Major in Forensic Chemistry

Forensic Chemistry is a field in which many opportunities exist within law enforcement agencies and private companies. There is a critical shortage of qualified professionals in the field. Graduates of this program will be well prepared for employment in the forensic field with minimal on-the-job training or to pursue a graduate degree.

The major in Forensic Chemistry requires the completion of all the required and ancillary courses that are listed below, as well as satisfying the university’s Core Curriculum requirements. Students who wish to earn internship credit (CHEM 395) for work in a crime laboratory must have a GPA of 3.00 or higher, must have attained junior class rank, and must pass a background ­investigation.

The Forensic Chemistry major is offered in three separate tracks as described below. These tracks provide the student with options to prepare for the specialized areas of forensic science in the professional work force or for graduate programs. Students are expected to declare their track of study by the end of their sophomore year.

A student may repeat no more than two courses, including multiple attempts at the same course, required for the Forensic Chemistry major. This includes all foundation courses, as well as required courses for the major.

For further information, please contact one of the following:

Mark Profili: Smith Hall 514A; 410-704-2668; mprofili@towson.edu

Kelly Elkins: Smith Hall 514F; 410-704-6217; kmelkins@towson.edu

Ellen Hondrogiannis: Smith Hall 563; 410-704-5043; ehondrogiannis@towson.edu

Cynthia Zeller: Smith Hall 573; 410-704-2170; czeller@towson.edu

Courses Required of all Forensic Chemistry tracks

CHEM 131GENERAL CHEMISTRY I LECTURE3
CHEM 131LGENERAL CHEMISTRY I LABORATORY1
CHEM 132GENERAL CHEMISTRY II LECTURE3
CHEM 132LGENERAL CHEMISTRY II LABORATORY1
CHEM 210ANALYTICAL CHEMISTRY5
CHEM 301PROFESSIONAL ETHICS FOR SCIENTISTS3
CHEM 331ORGANIC CHEMISTRY I5
CHEM 332ORGANIC CHEMISTRY II5
CHEM 351BIOCHEMISTRY I3
FRSC 367FORENSIC CHEMISTRY3
FRSC 368PROFESSIONAL PRACTICES IN FORENSIC SCIENCE3
FRSC 440FORENSIC SCIENCE, EMERGENCY MEDICINE, AND DEATH ANALYSIS3
Total Units38

Ancillary Courses (Required of all Forensic Chemistry tracks)

ANTH 357INTRODUCTION TO FORENSIC CRIME ANALYSIS3
ANTH 457ADVANCED FORENSIC INVESTIGATION3
BIOL 201INTRODUCTION TO CELL BIOLOGY AND GENETICS4
COSC 175GEN COMPUTER SCI4
CRMJ 254INTRODUCTION TO CRIMINAL JUSTICE3
CRMJ 384ADVANCED CRIMINAL LAW3
MATH 273CALCULUS I4
Select one of the following:8
GENERAL PHYSICS I; NON CALCULUS-BASED
and GENERAL PHYSICS II; NON CALCULUS-BASED
GENERAL PHYSICS I CALCULUS-BASED
and GENERAL PHYSICS II CALCULUS-BASED
Total Units32

General Forensic Science Track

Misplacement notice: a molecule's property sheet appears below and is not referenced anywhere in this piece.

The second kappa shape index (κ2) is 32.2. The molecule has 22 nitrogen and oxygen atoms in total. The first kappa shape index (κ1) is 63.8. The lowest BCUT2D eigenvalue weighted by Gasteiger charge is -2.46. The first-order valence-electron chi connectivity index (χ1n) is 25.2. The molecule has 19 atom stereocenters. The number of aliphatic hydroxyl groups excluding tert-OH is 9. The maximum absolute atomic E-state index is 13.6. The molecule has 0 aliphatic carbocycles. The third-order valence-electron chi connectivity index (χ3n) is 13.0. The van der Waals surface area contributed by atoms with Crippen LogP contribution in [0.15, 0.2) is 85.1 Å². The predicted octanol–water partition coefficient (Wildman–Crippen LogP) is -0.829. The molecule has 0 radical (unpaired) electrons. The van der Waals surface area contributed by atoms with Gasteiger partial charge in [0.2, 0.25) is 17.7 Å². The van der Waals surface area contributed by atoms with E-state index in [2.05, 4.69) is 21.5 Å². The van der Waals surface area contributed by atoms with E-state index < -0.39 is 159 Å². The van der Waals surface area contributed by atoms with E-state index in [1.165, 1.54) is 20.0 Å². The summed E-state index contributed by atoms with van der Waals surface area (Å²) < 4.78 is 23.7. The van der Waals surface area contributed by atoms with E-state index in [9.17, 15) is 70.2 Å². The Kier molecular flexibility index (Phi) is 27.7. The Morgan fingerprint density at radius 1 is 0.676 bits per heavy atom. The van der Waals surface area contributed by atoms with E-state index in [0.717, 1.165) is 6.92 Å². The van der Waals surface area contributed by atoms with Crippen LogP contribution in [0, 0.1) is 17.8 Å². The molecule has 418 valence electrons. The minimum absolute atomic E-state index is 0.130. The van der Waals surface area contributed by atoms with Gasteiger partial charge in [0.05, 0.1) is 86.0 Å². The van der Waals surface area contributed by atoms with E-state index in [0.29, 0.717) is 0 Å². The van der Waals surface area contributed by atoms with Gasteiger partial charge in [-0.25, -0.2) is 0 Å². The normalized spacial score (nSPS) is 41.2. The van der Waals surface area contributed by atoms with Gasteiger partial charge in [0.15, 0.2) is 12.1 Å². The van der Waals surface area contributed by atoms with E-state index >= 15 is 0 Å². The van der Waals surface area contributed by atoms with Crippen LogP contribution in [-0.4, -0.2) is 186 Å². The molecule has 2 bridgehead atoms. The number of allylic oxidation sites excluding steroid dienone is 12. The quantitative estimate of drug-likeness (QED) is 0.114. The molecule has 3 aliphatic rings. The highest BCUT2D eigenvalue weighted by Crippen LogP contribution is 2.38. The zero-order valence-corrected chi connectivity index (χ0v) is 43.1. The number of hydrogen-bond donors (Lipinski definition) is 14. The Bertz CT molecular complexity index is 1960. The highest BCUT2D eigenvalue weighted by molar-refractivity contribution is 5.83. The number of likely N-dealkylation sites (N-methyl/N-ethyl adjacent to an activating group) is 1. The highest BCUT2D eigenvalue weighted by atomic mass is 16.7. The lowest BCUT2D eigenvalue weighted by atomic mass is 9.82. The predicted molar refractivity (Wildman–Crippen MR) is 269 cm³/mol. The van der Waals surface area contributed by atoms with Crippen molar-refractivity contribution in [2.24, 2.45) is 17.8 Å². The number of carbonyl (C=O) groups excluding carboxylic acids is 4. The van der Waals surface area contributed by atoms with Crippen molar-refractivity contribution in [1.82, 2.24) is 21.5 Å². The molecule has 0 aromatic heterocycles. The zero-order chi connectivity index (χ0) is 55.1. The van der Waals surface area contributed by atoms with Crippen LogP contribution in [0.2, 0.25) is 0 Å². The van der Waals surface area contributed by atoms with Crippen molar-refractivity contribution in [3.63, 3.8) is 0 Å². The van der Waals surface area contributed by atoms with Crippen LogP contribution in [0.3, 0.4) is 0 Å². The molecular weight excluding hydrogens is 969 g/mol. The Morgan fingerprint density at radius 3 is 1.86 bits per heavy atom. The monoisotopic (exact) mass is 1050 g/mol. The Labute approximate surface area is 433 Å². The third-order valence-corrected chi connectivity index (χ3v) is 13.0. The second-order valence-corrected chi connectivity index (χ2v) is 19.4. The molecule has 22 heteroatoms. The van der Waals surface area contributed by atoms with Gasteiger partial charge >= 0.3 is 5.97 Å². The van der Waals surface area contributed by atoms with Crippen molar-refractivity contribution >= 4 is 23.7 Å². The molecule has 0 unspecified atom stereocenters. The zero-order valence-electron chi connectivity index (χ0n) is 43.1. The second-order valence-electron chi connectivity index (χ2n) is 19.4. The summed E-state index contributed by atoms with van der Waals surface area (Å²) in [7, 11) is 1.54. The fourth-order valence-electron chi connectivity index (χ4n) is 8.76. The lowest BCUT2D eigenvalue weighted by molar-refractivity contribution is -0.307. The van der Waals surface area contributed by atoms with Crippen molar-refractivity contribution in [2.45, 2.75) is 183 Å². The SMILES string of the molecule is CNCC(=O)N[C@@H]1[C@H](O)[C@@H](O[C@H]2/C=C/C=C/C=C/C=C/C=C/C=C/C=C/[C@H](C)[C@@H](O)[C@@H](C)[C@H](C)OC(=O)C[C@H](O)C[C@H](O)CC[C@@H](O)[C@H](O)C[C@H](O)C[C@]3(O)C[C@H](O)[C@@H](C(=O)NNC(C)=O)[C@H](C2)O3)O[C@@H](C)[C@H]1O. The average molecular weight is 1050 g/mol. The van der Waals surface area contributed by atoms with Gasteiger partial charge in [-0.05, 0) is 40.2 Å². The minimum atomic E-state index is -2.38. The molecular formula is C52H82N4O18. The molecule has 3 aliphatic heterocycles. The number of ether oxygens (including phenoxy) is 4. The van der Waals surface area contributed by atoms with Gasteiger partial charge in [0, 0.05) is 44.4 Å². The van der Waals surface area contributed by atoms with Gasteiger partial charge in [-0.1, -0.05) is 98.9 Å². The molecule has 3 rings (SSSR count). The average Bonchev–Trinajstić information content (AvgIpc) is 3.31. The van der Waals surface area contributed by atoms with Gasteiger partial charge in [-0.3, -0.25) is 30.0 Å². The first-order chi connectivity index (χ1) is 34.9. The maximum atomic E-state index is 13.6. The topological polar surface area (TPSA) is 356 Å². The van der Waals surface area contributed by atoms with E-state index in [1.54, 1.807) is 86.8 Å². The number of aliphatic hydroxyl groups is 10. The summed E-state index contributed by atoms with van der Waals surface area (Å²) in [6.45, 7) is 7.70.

This track is intended for students who are considering employment in a drug analysis, trace evidence analysis or DNA analysis laboratory, or to pursue a graduate degree in a non-specialized forensic master’s program.

In addition to the university’s Core Curriculum courses and the required and ancillary courses for all Forensic Chemistry tracks, the following courses are required for the General Forensic Science track:

BIOL 309GENETICS4
BIOL 409MOLECULAR BIOLOGY4
BIOL 410MOLECULAR BIOLOGY LABORATORY2
CHEM 310INSTRUMENTAL ANALYSIS 4
CHEM 323INORGANIC CHEMISTRY4
CHEM 345PRINCIPLES PHYSICAL CHEM3
CHEM 480CHEMICAL TOXICOLOGY3
FRSC 363CHEMISTRY OF DANGEROUS DRUGS3
MATH 231BASIC STATISTICS3
or MATH 237 ELEMENTARY BIOSTATISTICS
Total Units30

Trace Evidence/Drug Analysis Track

This track is intended for students who desire a strong chemistry and instrumental analysis education and are considering a profession in a forensic chemistry laboratory or graduate program specializing in the analysis of trace evidence (fibers, paint, soil, flammables, explosives, etc.) or in the analysis of illegal drugs and toxicology.

In addition to the university’s Core Curriculum courses and the required and ancillary courses of all Forensic Chemistry tracks, the following courses are required of the Trace Evidence/Drug Analysis track:

CHEM 310INSTRUMENTAL ANALYSIS 4
CHEM 323INORGANIC CHEMISTRY4
CHEM 345PRINCIPLES PHYSICAL CHEM3
CHEM 372PHYSICAL CHEMISTRY LABORATORY2
CHEM 480CHEMICAL TOXICOLOGY3
FRSC 363CHEMISTRY OF DANGEROUS DRUGS3
MATH 231BASIC STATISTICS3
or MATH 237 ELEMENTARY BIOSTATISTICS
Total Units22

DNA Track

This track is intended for students who desire a strong biochemistry and molecular biology education and are considering a profession in a forensic laboratory or graduate program specializing in body fluid and tissue analysis, and human identification using serology and DNA technology.

In addition to the university’s Core Curriculum courses and the required and ancillary courses of all Forensic ­Chemistry tracks, the following courses are required of the DNA track:

BIOL 309GENETICS4
BIOL 409MOLECULAR BIOLOGY4
BIOL 410MOLECULAR BIOLOGY LABORATORY2
CHEM 356BIOCHEMISTRY LAB2
CHEM 357BIOCHEMISTRY II3
FRSC 420BODY FLUID ANALYSIS4
MATH 237ELEMENTARY BIOSTATISTICS4
Total Units23

General Forensic Science Track Suggested Four-Year Plan

Freshman
Term 1UnitsTerm 2Units
CHEM 1313CHEM 1323
CHEM 131L1CHEM 132L1
MATH 211 or 2733PHYS 211 or 2414
COSC 1754BIOL 2014
ENGL 102 (Core 2)3MATH 231 or 2373
 TSEM 102 (Core 1)3